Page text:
In other embodiments, the method for forming a protective coat upon an article may also include a pre-treatment process. Prior to the forming a first coat of the liquid coating mixture upon the article, the exterior surface of the article may be pre-treated so as to encourage or enhance adhesion of the coating mixture to the surface of the article. For example, articles having a polymer-comprising exterior surface or metal surface may be pre-treated using a plasma activation process. Etching methods may be used such as those involving chromic acid or hydrofluoric acid. Dry ice treatment or sandblasting may alternatively or additionally be used. The surface may alternatively or additionally be cleaned to remove contaminants prior to coating. These pre-treatment processes may be carried out at atmospheric pressure, at high pressure, or in a vacuum. Articles comprising metal exterior surfaces may be exposed to temperatures at or exceeding 400° C. to encourage cracking of hydrocarbon contaminants on the surface of the article. Articles comprising metal substrates may also be subjected to peeling or blasting to roughen the exterior surface prior to coating.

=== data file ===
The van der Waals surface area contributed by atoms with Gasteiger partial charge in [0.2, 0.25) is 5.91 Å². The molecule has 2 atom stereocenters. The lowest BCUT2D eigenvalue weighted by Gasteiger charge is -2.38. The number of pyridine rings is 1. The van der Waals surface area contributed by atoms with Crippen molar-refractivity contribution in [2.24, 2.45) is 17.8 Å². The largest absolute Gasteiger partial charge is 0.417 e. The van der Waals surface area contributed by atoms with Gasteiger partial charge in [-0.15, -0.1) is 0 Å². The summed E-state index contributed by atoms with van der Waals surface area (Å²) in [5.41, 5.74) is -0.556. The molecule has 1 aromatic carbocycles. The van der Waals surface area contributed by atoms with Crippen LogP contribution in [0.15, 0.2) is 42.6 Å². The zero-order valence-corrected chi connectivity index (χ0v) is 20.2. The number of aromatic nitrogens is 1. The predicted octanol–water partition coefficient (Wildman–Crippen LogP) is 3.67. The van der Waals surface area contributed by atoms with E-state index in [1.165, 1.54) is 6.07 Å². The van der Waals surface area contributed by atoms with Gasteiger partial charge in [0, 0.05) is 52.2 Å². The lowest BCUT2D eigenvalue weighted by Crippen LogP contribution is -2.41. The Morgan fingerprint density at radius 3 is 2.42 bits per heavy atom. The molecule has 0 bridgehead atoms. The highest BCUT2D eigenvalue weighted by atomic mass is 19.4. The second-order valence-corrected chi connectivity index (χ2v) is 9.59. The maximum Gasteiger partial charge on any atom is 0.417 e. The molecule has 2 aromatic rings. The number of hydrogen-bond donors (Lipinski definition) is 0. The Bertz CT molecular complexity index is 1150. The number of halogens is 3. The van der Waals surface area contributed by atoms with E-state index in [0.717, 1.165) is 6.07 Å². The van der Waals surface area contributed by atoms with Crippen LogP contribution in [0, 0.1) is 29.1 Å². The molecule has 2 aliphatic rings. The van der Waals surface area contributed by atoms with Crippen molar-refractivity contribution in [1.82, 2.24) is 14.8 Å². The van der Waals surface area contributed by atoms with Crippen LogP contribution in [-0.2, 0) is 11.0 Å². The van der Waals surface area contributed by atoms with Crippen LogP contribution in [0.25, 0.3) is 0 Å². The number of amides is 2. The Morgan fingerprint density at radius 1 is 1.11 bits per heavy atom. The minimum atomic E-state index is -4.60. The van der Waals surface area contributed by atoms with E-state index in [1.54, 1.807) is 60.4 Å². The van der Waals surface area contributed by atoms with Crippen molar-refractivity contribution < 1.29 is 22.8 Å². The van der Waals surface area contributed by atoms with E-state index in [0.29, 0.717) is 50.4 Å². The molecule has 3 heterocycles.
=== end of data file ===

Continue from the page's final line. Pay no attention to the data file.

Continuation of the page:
Accordingly, the present methods for forming a protective coat upon an article 100, 200, 300 allow for a great deal of flexibility in preparing and adjusting the coating mixture and application process so as to accommodate the intended purpose of the article and the desired properties of the protective coating. In particular, the option of including fullerenes and micro-encapsulated material, in either or both of the forming of the first mixture comprising the cross-linking agent and the organic solvent 302 and the forming of the coating mixture comprising the polymer, the solvent, and the cross-linking agent 110, provides a broad range of options for the composition of the coating material. For example, to coat an article with an abrasion-resistant, protective coating, the third embodiment of the present method 300 may be utilized with fullerene nanoparticles included in forming the first mixture 302 and/or included with the selected polymer 304. The included fullerenes may provide additional strength and stability to the resulting cross-linked protective coating. As another example, to coat an article with a corrosion-resistant, protective coating, the third embodiment of the present method 300 may be utilized with micro-encapsulated graphite lubricant included in forming the first mixture 302 and/or included with the selected polymer 304. The included micro-encapsulated graphite lubricant may provide additional protection against surface-to-surface wear to the resulting cross-linked protective coating. As still another example, to coat an article with an electrically-resistant, protective coating, the first or second embodiments of the present methods 100, 200 may be utilized with an electrically-resistant polymer and with an electrically-resistant filler material included in forming the coating mixture 110.